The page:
Oncotarget

Reviews:

Brain metastases from hepatocellular carcinoma: recent advances and future avenues

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Oncotarget. 2017; 8:25814-25829. https://doi.org/10.18632/oncotarget.15730

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Shanshan Wang, Anqiang Wang, Jianzhen Lin, Yuan Xie, Liangcai Wu, Hanchun Huang, Jin Bian, Xiaobo Yang, Xueshuai Wan, Haitao Zhao _ and Jiefu Huang

Abstract

Shanshan Wang1,*, Anqiang Wang1,*, Jianzhen Lin1,*, Yuan Xie1, Liangcai Wu1, Hanchun Huang1, Jin Bian1, Xiaobo Yang1, Xueshuai Wan1, Haitao Zhao1,2 and Jiefu Huang1

1 Department of Liver Surgery, Peking Union Medical College Hospital, Chinese Academy of Medical Sciences and Peking Union Medical College, Beijing, China

2 Center of Translational Medicine, Peking Union Medical College Hospital, Chinese Academy of Medical Sciences and Peking Union Medical College, Beijing, China

* These authors have contributed equally to this work

Correspondence to:

Haitao Zhao, email:

Jiefu Huang, email:

Keywords: brain metastases, hepatocellular carcinoma, radiotherapy, targeted therapy, immunotherapy

Received: November 21, 2016 Accepted: February 07, 2017 Published: February 25, 2017

Abstract

The incidence of brain metastases from hepatocellular carcinoma (BMHCC) is becoming more frequent than that of the past as a result of prolonged survival of patients with HCC. Compared with brain metastases from other types of cancer, BMHCC tends to exhibit a high incidence of intracerebral hemorrhage (ICH) and poor liver function. Unfortunately, the prognosis is extremely poor for patients with BMHCC owing to the limited treatment selection. Currently, optimal treatment requires multidisciplinary approaches including surgery, whole-brain radiation therapy and stereotactic radiosurgery. Besides these traditional approaches, novel treatments such as target therapy and immunotherapy provide an opportunity to improve the survival of these patients. This review provides an overview of the incidence, characteristics, prognosis, and current and potential future management strategies for BMHCC.


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INTRODUCTION

Brain metastases from hepatocellular carcinoma (BMHCC) are extremely rare, occurring in approximately 1% of HCC patients [1]. Previously, clinicians paid little attention to this clinical scenario because symptoms suggestive of metastasis were rarely observed due to the poor overall prognosis of HCC patients [2]. However, as a result of recent progress in both the diagnosis and treatment of HCC, prognosis HCC have improved much, brain metastases from HCC (BMHCC) are now being diagnosed more frequently [3, 4]. Disappointingly, the outcome of BMHCC has not substantially changed despite advances in therapeutic options for BM and HCC. The substantial burden of morbidity and mortality associated with these metastases has motivated research and technological innovation over the past two decades. The purpose of this review is to highlight emerging data on BMHCC epidemiology and modalities used in the management of BMHCC, briefly outline current treatment approaches with an emphasis on novel and emerging therapies, and discuss areas of future research focus.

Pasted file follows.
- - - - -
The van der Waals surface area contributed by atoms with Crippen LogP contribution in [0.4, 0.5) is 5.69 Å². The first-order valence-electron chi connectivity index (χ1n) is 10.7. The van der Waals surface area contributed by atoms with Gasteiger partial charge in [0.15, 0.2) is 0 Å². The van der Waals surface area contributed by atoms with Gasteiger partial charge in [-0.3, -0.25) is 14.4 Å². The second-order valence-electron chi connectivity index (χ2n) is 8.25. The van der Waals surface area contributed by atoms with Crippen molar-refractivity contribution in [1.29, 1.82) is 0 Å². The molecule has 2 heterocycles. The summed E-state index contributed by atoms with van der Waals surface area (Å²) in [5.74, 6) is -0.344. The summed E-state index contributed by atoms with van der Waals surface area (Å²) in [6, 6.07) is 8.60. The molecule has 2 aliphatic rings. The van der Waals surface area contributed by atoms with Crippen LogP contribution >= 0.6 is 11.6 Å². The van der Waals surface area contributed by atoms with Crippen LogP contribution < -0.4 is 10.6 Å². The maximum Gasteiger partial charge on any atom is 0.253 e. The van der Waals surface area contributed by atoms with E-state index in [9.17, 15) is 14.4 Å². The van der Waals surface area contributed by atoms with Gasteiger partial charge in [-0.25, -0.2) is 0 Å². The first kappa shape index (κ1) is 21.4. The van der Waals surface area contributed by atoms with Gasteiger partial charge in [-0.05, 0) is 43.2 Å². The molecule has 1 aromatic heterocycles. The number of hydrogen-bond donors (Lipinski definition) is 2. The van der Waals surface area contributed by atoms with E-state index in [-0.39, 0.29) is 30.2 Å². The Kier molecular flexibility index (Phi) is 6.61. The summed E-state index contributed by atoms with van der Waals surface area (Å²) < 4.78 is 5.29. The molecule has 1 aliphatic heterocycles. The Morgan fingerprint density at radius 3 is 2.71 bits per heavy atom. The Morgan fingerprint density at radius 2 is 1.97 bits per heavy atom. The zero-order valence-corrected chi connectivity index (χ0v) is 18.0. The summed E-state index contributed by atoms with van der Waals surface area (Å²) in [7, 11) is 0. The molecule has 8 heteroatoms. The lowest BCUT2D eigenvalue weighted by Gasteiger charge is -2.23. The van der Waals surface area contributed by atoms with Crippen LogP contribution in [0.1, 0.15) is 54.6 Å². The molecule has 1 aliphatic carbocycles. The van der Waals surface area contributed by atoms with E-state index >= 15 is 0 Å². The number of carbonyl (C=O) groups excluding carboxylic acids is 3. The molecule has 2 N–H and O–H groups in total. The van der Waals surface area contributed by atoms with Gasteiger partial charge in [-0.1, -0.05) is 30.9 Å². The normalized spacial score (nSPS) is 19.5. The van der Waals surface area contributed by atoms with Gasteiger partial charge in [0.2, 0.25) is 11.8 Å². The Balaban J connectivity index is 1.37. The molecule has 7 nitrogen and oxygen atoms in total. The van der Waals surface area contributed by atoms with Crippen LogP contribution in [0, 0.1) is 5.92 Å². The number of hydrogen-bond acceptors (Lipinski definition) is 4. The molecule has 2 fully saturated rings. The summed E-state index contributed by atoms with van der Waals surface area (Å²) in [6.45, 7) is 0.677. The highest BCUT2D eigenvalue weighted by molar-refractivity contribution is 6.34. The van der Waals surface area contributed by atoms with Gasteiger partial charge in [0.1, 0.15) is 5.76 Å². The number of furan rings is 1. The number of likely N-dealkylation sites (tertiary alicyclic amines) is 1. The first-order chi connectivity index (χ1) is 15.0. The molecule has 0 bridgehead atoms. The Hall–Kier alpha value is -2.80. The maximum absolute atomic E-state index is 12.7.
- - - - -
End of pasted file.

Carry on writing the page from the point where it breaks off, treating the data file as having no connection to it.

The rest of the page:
INCIDENCE OF BRAIN METASTASES IN HCC PATIENTS

Brain metastases (BM) are the most common and devastating neurologic complications of systemic cancer and occur in 20% to 40% of advanced-stage cancers [5, 6]. BM mainly occurs in patients with lung cancer (40-50%), breast cancer (15-25%), and melanoma (5-20%) [7-9] and BM arising from HCC is extremely rare, with a reported incidence ranging from 0.2% to 2.2% [10-15]. As stated by Jiang et al. [3], these figures probably underestimate the scale of the problem, and several autopsy series suggest that the underlying incidence is probably around 2.0-7.7% [13]. Nevertheless, the incidence of BMHCC is much lower than that of HCC metastasis to other organs, which may be due to the low affinity of HCC for the central nervous system (CNS) and the rapid disease course and short survival time of patients with HCC, which decreases the likelihood brain metastases [16, 17]. However, the incidence appears to have increased over past decades (Table 1). The first large retrospective study published in 1998 by Kim et al. found that only seven of 3,100 HCC patients had intracranial metastases [11]. On the basis of data from 10,615 patients recorded in the Yonsei University Health System between 1973 and 2001, Lim et al. suggested that the incidence had increased to 1.1% [12]. Similarly, Shao et al. assessed 158 patients with advanced HCC who were treated with antiangiogenic targeted therapy at National Taiwan University Hospital between 2005 and 2009, and reported an increase in incidence to 7% [18]. This progressive increase is probably due to longer survival of patients with HCC [7] and increased utilization of sensitive detection methods, particularly MRI, which is currently used to assess approximately 64% of patients with cancer compared with only 2% of similar patients groups 20 years ago [19, 20]. Given these data, BM can no longer be regarded as a rare event in HCC patients.

CHARACTERISTICS OF BMHCC PATIENTS

Formation and timing of brain metastases